With this reinvigorated camaraderie, I found myself setting new goals that I never would have thought possible…some of which still lay ahead of me. I found that I was easily losing weight and feeling better about my practice. Running was less of a chore, was less painful, and starting to actually become enjoyable. Stretching and practice outside of class became mandatory, so that I wouldn’t injure myself running. I fundamentally changed my diet and lost over 70 pounds during this 18 month period of training. I also am no longer in risk of high blood pressure. I feel more fit than I have in my entire martial arts career, including my Il Dan training period.
Fundamentally, having a challenge and goal I set for myself—that was steeped in support from my peers—put me on the path toward truly internalizing much of what I thought I had done to “transform” myself previously. After the tests and promotions were complete for my peers, I could have called it a success and again rested on my accomplishments. This time was different, though, because I felt I had learned something about myself through my friends. I now feel confident that I can complete a marathon by the end of year where, two years ago, I made a fuss about having a 10k run on my training schedule. I’ve learned that I am capable of much more than I think, if I plan and have support. My “run coach” still regularly challenges me to push (but not break) myself in my running so that I can both lengthen my distances and improve my time. Having an expert motivator on call has been a significant byproduct of building friendships and relationships within the dojang. This also has been very helpful in inspiring me to continue to run and stay active during the winter (always a challenge when that sofa and heavy blankets look so inviting), keeping in tune with my body and adjusting my training based on that internal feedback, being able to mentally “let go” and allow myself to just run without distraction, and just keeping things varied and fun. These are directly applicable to improving my taekwondo practice, as well. I use my improved body awareness to provide myself feedback on my techniques. My friends and I try out new or creative combinations of techniques to keep things interesting. My mediation and focus have both improved. We all find new ways of keeping ourselves going during the long winter months and maintaining focus during the summer vacation months.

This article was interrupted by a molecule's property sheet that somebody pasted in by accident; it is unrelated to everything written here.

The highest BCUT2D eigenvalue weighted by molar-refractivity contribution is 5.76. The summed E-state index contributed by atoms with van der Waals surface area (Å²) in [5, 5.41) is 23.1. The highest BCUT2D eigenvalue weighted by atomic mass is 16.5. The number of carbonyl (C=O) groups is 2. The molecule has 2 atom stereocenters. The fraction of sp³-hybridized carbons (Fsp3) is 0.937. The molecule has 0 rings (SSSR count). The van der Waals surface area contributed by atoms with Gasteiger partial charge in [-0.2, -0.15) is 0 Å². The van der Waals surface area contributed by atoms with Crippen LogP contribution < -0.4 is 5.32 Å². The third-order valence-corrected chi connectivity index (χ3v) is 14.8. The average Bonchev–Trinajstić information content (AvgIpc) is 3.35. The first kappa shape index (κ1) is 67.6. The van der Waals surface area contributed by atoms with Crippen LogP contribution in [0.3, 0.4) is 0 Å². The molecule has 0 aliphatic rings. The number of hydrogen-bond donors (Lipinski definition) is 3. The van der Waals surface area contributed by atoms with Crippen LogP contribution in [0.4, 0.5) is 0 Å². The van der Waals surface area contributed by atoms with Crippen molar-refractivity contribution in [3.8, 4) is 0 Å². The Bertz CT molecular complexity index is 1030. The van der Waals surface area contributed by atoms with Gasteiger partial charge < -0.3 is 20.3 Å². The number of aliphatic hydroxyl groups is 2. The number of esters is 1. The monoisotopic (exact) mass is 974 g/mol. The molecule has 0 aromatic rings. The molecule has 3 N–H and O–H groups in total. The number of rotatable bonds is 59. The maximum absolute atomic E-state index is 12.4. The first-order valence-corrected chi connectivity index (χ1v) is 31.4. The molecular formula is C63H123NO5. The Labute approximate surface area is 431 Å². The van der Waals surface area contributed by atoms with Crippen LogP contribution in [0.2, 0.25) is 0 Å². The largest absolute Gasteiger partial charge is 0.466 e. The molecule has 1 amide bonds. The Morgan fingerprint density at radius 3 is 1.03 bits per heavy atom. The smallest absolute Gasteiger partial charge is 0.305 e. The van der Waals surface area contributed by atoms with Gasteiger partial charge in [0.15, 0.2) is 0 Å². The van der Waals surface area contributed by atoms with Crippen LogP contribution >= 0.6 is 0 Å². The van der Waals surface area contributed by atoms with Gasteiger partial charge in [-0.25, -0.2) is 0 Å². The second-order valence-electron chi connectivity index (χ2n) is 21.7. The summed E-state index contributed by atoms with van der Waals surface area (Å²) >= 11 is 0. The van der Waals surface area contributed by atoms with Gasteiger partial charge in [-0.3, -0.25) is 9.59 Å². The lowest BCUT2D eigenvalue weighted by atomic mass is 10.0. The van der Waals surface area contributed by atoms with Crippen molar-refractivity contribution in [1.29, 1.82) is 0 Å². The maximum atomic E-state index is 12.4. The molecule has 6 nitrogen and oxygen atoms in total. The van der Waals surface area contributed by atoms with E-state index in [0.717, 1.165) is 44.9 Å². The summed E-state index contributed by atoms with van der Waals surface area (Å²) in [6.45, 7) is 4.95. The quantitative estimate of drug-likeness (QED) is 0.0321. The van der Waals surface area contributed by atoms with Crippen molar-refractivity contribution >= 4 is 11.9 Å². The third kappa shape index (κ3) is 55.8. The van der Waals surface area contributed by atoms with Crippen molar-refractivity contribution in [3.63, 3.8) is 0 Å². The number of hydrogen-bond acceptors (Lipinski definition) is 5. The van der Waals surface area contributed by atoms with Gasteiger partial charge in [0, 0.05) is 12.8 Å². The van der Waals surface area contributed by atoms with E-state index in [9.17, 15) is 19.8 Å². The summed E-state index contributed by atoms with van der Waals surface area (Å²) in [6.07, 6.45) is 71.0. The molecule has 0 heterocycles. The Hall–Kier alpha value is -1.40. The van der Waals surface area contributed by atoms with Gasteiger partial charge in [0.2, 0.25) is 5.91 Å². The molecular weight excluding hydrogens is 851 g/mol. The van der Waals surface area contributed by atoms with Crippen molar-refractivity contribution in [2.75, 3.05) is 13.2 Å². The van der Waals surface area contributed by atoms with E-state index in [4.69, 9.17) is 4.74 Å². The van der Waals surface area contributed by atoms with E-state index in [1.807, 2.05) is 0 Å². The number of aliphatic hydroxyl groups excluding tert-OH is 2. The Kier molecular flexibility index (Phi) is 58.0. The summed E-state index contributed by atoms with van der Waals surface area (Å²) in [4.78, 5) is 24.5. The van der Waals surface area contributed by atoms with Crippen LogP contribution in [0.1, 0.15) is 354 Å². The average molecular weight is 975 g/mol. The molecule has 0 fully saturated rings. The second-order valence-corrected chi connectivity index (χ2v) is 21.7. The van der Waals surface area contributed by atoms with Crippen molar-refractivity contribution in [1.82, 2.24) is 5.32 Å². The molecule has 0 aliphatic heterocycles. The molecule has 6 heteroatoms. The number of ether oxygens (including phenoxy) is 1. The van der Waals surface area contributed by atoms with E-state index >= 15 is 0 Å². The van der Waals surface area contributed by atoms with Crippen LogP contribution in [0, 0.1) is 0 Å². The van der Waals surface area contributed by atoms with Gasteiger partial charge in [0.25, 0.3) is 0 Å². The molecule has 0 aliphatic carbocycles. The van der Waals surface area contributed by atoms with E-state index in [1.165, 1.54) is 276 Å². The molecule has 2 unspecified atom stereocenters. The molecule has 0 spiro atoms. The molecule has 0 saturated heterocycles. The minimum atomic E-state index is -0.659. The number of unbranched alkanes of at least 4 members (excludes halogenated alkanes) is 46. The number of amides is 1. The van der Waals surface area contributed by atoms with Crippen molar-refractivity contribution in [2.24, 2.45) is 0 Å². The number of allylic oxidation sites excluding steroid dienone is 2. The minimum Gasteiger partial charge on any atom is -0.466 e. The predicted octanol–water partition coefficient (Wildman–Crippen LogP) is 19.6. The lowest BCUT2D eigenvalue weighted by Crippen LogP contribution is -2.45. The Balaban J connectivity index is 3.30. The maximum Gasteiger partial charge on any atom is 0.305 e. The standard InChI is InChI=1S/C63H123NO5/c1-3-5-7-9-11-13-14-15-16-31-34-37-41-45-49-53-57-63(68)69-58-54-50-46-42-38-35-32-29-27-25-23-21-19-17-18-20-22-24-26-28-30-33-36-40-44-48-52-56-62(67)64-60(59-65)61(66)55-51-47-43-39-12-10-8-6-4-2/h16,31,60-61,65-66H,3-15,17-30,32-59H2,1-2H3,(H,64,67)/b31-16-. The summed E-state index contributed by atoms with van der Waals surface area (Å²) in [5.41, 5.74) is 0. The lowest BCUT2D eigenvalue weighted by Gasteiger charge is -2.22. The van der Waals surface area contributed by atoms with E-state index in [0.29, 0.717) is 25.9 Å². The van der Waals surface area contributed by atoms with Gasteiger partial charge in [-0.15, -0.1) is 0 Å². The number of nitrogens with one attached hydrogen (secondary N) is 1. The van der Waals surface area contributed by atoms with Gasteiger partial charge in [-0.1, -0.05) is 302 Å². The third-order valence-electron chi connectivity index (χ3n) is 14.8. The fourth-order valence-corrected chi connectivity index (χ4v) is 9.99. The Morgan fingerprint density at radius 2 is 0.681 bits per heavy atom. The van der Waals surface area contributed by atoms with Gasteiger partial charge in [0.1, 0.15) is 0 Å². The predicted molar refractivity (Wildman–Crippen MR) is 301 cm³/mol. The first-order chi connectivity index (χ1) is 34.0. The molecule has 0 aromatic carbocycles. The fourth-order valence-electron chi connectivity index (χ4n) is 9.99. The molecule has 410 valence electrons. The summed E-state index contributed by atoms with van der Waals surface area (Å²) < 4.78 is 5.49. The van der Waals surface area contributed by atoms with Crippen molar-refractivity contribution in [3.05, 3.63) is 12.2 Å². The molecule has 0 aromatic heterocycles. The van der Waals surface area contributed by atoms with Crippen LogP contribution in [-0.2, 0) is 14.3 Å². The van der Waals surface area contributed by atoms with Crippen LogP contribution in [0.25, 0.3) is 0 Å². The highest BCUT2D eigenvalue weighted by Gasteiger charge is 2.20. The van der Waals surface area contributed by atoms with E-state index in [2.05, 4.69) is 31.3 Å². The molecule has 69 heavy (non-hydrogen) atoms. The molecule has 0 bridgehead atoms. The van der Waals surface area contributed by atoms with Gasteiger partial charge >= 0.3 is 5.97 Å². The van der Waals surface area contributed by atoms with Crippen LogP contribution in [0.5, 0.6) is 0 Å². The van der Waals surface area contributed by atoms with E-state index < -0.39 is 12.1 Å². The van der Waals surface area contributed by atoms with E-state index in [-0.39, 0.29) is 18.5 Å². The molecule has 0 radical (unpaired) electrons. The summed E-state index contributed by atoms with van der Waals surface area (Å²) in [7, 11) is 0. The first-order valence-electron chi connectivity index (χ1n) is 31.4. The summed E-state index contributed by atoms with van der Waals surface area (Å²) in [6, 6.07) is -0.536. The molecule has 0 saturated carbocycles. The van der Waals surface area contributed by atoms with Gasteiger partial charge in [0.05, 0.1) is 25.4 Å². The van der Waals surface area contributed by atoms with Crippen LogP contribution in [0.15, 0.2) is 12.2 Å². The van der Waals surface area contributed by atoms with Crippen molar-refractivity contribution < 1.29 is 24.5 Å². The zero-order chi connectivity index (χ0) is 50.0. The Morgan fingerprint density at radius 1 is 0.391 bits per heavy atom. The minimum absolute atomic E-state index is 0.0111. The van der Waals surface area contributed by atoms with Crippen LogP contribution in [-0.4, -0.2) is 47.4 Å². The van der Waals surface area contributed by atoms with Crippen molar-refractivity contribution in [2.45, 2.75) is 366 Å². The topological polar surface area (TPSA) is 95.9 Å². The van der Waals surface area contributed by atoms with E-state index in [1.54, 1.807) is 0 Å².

While much of our practice in the dojang is an individual endeavor, we must also rely on our peers for support, strength, and motivation in equal turn. With friendship among peers, you can be pulled up from your lowest point to pushing yourself beyond what you felt you were capable of attaining.